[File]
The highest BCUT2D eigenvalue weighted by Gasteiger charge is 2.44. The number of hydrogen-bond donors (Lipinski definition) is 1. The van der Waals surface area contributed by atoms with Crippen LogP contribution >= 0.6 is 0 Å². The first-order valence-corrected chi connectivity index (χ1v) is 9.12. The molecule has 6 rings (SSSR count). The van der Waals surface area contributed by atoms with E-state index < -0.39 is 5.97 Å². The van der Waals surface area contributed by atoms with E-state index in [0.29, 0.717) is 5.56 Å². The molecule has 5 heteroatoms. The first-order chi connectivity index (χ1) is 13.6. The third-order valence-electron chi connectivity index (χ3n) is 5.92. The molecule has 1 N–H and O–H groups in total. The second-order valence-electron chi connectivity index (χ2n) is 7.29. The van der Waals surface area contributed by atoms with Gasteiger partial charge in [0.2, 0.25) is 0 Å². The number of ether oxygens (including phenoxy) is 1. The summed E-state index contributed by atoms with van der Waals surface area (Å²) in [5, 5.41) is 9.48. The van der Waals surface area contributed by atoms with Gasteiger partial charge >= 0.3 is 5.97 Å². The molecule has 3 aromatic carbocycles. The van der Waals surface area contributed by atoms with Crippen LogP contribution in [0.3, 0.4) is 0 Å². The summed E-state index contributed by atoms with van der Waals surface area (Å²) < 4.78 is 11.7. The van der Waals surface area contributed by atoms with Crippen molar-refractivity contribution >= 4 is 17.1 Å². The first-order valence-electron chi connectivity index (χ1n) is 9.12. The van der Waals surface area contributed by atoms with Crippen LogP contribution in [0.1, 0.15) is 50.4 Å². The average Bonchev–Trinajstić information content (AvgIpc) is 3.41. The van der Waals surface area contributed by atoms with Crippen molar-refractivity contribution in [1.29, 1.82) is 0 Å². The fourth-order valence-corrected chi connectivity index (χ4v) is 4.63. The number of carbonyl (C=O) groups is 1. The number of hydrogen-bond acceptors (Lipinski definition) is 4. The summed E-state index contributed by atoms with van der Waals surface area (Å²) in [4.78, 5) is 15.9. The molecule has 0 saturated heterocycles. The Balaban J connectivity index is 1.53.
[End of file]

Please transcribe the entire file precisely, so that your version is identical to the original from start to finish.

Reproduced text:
The highest BCUT2D eigenvalue weighted by Gasteiger charge is 2.44. The number of hydrogen-bond donors (Lipinski definition) is 1. The van der Waals surface area contributed by atoms with Crippen LogP contribution >= 0.6 is 0 Å². The first-order valence-corrected chi connectivity index (χ1v) is 9.12. The molecule has 6 rings (SSSR count). The van der Waals surface area contributed by atoms with E-state index < -0.39 is 5.97 Å². The van der Waals surface area contributed by atoms with E-state index in [0.29, 0.717) is 5.56 Å². The molecule has 5 heteroatoms. The first-order chi connectivity index (χ1) is 13.6. The third-order valence-electron chi connectivity index (χ3n) is 5.92. The molecule has 1 N–H and O–H groups in total. The second-order valence-electron chi connectivity index (χ2n) is 7.29. The van der Waals surface area contributed by atoms with Gasteiger partial charge in [0.2, 0.25) is 0 Å². The number of ether oxygens (including phenoxy) is 1. The summed E-state index contributed by atoms with van der Waals surface area (Å²) in [5, 5.41) is 9.48. The van der Waals surface area contributed by atoms with Gasteiger partial charge >= 0.3 is 5.97 Å². The molecule has 3 aromatic carbocycles. The van der Waals surface area contributed by atoms with Crippen LogP contribution in [0.3, 0.4) is 0 Å². The summed E-state index contributed by atoms with van der Waals surface area (Å²) < 4.78 is 11.7. The van der Waals surface area contributed by atoms with Crippen molar-refractivity contribution >= 4 is 17.1 Å². The first-order valence-electron chi connectivity index (χ1n) is 9.12. The van der Waals surface area contributed by atoms with Crippen LogP contribution in [0.1, 0.15) is 50.4 Å². The average Bonchev–Trinajstić information content (AvgIpc) is 3.41. The van der Waals surface area contributed by atoms with Crippen molar-refractivity contribution in [1.29, 1.82) is 0 Å². The fourth-order valence-corrected chi connectivity index (χ4v) is 4.63. The number of carbonyl (C=O) groups is 1. The number of hydrogen-bond acceptors (Lipinski definition) is 4. The summed E-state index contributed by atoms with van der Waals surface area (Å²) in [4.78, 5) is 15.9. The molecule has 0 saturated heterocycles. The Balaban J connectivity index is 1.53.